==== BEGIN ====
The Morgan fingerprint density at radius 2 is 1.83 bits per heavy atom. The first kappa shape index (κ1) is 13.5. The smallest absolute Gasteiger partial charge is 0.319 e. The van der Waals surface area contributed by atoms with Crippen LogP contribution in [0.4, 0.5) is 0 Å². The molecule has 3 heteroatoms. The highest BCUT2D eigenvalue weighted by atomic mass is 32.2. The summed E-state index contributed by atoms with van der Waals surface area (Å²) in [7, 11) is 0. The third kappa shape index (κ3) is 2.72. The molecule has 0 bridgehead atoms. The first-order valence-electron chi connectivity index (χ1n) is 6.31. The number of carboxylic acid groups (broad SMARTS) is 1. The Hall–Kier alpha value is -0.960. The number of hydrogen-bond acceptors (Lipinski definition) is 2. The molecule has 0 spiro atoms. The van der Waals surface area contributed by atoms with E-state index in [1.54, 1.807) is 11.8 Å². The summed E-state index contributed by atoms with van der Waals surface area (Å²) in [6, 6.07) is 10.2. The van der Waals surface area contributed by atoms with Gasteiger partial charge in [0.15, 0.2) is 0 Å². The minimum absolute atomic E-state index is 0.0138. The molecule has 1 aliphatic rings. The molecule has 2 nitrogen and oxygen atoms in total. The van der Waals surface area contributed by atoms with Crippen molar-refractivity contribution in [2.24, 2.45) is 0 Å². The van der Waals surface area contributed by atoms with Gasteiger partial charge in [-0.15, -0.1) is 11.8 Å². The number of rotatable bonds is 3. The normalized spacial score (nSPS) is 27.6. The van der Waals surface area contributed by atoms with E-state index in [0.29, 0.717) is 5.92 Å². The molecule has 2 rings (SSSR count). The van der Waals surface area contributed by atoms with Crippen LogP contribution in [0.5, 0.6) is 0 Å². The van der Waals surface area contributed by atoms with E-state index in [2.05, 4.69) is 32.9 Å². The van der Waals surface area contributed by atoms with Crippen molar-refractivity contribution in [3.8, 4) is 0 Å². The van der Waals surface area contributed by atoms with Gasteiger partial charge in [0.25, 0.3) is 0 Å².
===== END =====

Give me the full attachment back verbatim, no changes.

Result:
The Morgan fingerprint density at radius 2 is 1.83 bits per heavy atom. The first kappa shape index (κ1) is 13.5. The smallest absolute Gasteiger partial charge is 0.319 e. The van der Waals surface area contributed by atoms with Crippen LogP contribution in [0.4, 0.5) is 0 Å². The molecule has 3 heteroatoms. The highest BCUT2D eigenvalue weighted by atomic mass is 32.2. The summed E-state index contributed by atoms with van der Waals surface area (Å²) in [7, 11) is 0. The third kappa shape index (κ3) is 2.72. The molecule has 0 bridgehead atoms. The first-order valence-electron chi connectivity index (χ1n) is 6.31. The number of carboxylic acid groups (broad SMARTS) is 1. The Hall–Kier alpha value is -0.960. The number of hydrogen-bond acceptors (Lipinski definition) is 2. The molecule has 0 spiro atoms. The van der Waals surface area contributed by atoms with E-state index in [1.54, 1.807) is 11.8 Å². The summed E-state index contributed by atoms with van der Waals surface area (Å²) in [6, 6.07) is 10.2. The van der Waals surface area contributed by atoms with Gasteiger partial charge in [0.15, 0.2) is 0 Å². The minimum absolute atomic E-state index is 0.0138. The molecule has 1 aliphatic rings. The molecule has 2 nitrogen and oxygen atoms in total. The van der Waals surface area contributed by atoms with Crippen molar-refractivity contribution in [2.24, 2.45) is 0 Å². The van der Waals surface area contributed by atoms with Gasteiger partial charge in [-0.15, -0.1) is 11.8 Å². The number of rotatable bonds is 3. The normalized spacial score (nSPS) is 27.6. The van der Waals surface area contributed by atoms with E-state index in [0.29, 0.717) is 5.92 Å². The molecule has 2 rings (SSSR count). The van der Waals surface area contributed by atoms with Crippen LogP contribution in [0.5, 0.6) is 0 Å². The van der Waals surface area contributed by atoms with E-state index in [2.05, 4.69) is 32.9 Å². The van der Waals surface area contributed by atoms with Crippen molar-refractivity contribution in [3.8, 4) is 0 Å². The van der Waals surface area contributed by atoms with Gasteiger partial charge in [0.25, 0.3) is 0 Å².